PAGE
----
The following is an excerpt from my book, SO YOU WANNA BE A NEW YORK ACTOR?:
Deciding whether or not to join the unions is a critical decision in an actor’s career, and we’ve outlined some of the things to think about before joining. Joining the unions may limit the work you can do. There is one loophole, however, with SAG. An actor can become “financial core.” When this happens, he can work for any rate that he thinks is fair—that includes non-union work. Sounds too good to be true, right? Well, there are some drawbacks.
A financial core (Fi-Core) member of SAG is referred to as a “fee paying nonmember,” so he loses some of the rights that SAG members have
Some of the rights you lose when you declare financial core are:
• The right to vote in SAG elections
• The right to hold SAG office
• The right to use iActor, a web service run by SAG
• The right to represent yourself as SAG on your resume or on the Internet
• The right to call yourself a member of SAG or have a SAG card
• The right to re-join SAG without a formal hearing and without repaying the initiation fee
Some of the rights you gain:
• The right to work on non-union projects
• The continued right to work on SAG projects
• The right to pension and health if you qualify under SAG rules
In order to become Fi-Core with SAG, you must first join SAG. You pay your initiation fee, and start paying your dues. (Even after you turn in your card, you still have to pay your dues and fees. Your dues will be 5-10 percent less, however.) Pension and health is completely separate from the SAG office. Don’t worry about losing those benefits.
If you make the decision to become Fi-Core, you have to call SAG, and they will walk you through the steps. SAG desperately wants you NOT to go Fi- Core. In fact, there is someone at each office designated to try to talk you out of it. And their arguments are compelling. They will tell you that SAG does everything it can to keep conditions high and pay high, through collective bargaining. They will tell you that SAG has a rich history, which you will no longer be a part of. They will tell you that Fi-Core SAG members are seen as scabs and anti-union by the industry at large. The argument for the other side is quite compelling as well. Why limit yourself to work that is SAG-approved? If you are making money, or potentially could make money doing non-union gigs, why shouldn’t you? Can’t the actor decide for himself what he’s willing to work for?
Additionally, from a marketing standpoint, if you become a SAG member with a weak resume, and limited relationships in the industry, you may be sunk. Even if you have a strong agent, you may only get a few auditions a month. If you can take SAG and non-SAG auditions, you could have 20 or 40 auditions per month. Also, the best way to get a powerful agent is to book work and let everyone know that you’re booking work. Your chances of booking work are much higher if you can audition for everything.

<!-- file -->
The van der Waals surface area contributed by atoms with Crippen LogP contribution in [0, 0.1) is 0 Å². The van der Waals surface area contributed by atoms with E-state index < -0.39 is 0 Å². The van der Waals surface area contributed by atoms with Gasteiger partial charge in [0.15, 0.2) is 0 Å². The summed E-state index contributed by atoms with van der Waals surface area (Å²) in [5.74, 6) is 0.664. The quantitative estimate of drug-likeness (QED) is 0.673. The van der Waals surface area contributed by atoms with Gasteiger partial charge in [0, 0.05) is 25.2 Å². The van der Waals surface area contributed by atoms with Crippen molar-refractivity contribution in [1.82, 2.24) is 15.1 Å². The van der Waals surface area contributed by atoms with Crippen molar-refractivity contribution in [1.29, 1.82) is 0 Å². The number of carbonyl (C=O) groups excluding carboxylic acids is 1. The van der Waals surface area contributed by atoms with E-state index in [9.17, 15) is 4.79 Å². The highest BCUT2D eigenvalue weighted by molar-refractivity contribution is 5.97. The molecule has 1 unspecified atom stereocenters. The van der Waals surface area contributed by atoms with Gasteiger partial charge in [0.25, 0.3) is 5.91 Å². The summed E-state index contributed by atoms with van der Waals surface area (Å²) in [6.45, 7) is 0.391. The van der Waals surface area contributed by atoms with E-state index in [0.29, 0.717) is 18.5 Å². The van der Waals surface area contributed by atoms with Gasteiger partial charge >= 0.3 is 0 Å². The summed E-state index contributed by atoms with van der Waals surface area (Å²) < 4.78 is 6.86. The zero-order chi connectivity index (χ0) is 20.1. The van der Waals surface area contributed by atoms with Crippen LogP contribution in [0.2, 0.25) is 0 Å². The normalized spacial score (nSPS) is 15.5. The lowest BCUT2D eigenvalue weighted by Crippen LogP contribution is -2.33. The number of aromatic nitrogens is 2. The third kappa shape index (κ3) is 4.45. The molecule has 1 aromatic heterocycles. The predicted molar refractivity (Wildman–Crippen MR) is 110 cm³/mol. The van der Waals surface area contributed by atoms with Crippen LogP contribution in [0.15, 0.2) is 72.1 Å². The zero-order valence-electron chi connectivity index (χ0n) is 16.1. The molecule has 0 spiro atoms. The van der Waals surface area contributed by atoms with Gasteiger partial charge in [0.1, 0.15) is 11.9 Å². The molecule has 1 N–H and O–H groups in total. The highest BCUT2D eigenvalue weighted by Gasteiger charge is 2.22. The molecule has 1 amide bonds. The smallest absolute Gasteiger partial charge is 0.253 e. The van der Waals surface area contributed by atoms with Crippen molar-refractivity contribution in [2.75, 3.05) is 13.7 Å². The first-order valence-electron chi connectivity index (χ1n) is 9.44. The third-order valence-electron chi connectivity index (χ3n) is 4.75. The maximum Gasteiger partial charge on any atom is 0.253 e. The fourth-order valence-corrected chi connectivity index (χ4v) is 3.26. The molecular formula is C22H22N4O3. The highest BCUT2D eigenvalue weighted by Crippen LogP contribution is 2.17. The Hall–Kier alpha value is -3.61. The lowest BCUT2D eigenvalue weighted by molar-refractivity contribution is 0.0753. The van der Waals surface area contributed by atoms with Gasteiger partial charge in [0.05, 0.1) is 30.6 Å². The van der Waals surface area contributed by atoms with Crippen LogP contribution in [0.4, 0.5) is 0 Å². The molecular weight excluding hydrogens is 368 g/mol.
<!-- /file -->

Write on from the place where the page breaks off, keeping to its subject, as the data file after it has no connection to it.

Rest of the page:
The real truth of the commercial market in New York is that non-union commercials are plentiful, and they are here to stay. The very same casting directors that cast the incredibly lucrative SAG commercials often cast non-union commercials. If you come in to audition for small non-SAG commercials and do a great job (maybe even book a few), of course the casting directors will start calling you in for SAG jobs. Then you can tell all of the top agents that you have this great relationship with a casting director, and that’s how you get the great agents. That’s just an example, but the point is: why cut yourself off from money and connections?
It should be noted that in Los Angeles, there is more of a stigma to being Fi-Core. Many actors who are Fi-Core keep it under wraps in New York. However, with only a few exceptions, no one really cares. This is and should be a tough decision, so consider carefully.
A couple of additional notes:
•Since writing this last year, I have heard from quite a few fi-core actors. They have reported general satisfaction, but I have heard of a few instances when SAG franchised agents rejected them based on their fi-core status. This should be weighed in the decision.
•Here's what SAG has to say: http://www.sag.org/getthefacts/ficore2.html
•Here's a great pro-fi-core article: http://www.coalminecanary.com/SAG.html
•I heard through the grapevine that there is a way to become fi-core without joining SAG. It could save you over $2000. Call SAG, and be adamant. See if this is true.
•Don't be afraid to talk to people you trust in the industry before you make the decision. At least 5 or 10. You want to make an informed decision for your particular situation.
Have any questions or comments? Leave them below!